As demonstrated above, failure to understand this new impact on Initial Margin can result in significantly increased margin requirements, to the extent that existing trading strategies are no longer profitable.
How Cassini can help
House vs SIMM Margin- Cassini replicates internal PB house margin policies and regulatory models such as SIMM and Reg-T. Allowing you to understand opaque setups prime brokers might have. Cassini can overlay this by supporting the greater-of, distinct, and allocated approaches between Reg Initial Margin (IM) and House Independent Amount (IA).
PB Margin Replication – Cassini has a configurable framework to replicate rules-based, stress-based, and VaR-based PB Models. Clients can replicate their PB margin policies providing clients the ability to change parameters on demand in line with their brokers, compare portfolio moves between brokers and assess the impact of new mandates.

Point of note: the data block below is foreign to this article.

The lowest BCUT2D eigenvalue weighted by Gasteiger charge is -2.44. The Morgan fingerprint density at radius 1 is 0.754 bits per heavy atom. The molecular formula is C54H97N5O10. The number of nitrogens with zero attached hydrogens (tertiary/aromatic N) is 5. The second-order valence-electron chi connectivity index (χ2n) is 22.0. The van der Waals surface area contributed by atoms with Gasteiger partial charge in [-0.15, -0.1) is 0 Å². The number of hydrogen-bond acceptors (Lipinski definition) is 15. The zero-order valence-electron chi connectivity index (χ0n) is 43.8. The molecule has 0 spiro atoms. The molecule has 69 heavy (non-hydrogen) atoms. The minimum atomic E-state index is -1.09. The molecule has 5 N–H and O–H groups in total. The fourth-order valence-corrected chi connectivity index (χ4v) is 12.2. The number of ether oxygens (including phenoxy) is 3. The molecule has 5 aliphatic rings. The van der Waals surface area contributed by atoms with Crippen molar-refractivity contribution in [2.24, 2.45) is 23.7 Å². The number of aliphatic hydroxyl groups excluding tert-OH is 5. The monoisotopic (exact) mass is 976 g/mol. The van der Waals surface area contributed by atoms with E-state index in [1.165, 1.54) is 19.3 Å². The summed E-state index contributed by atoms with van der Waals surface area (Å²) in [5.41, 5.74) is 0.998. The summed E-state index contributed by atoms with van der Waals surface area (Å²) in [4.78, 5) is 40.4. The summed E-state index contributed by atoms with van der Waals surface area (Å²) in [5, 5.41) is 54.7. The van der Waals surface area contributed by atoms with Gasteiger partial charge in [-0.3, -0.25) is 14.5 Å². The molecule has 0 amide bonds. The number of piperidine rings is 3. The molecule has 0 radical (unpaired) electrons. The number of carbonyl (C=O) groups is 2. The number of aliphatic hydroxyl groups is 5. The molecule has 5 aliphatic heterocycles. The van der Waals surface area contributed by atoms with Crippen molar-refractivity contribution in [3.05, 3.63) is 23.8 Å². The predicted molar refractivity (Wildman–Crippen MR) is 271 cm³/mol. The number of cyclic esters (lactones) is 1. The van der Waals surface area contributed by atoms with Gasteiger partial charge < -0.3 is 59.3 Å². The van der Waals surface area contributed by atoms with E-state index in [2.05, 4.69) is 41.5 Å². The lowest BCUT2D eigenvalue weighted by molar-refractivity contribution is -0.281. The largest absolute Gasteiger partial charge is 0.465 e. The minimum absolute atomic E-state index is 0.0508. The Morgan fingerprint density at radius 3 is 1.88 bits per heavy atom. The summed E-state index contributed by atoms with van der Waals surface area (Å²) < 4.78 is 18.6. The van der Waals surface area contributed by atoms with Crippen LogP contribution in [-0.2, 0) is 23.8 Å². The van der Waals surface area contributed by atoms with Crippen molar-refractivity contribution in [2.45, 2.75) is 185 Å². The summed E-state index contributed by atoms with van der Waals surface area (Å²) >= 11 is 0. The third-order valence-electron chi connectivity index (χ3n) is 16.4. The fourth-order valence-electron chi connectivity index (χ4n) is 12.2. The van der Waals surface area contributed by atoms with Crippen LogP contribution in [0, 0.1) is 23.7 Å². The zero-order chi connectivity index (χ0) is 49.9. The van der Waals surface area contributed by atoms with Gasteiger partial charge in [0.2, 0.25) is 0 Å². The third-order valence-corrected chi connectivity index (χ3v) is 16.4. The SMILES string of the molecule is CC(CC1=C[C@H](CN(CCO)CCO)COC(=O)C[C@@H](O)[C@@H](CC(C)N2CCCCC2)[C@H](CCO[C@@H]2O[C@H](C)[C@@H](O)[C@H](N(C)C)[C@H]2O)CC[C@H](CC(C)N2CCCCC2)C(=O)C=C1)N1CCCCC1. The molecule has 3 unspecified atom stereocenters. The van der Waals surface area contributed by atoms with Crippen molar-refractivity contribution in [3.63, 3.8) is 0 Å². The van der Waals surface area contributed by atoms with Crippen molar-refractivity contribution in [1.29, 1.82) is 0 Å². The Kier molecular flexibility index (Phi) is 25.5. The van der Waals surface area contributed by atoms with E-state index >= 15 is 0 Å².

Pre-Trade What-If Analysis – At the time of execution, you can access Cassin analytics to understand what the impact of the trade will be against not only the chosen counterparty but all other routes to market giving you the ability to allocate most cost-effectively.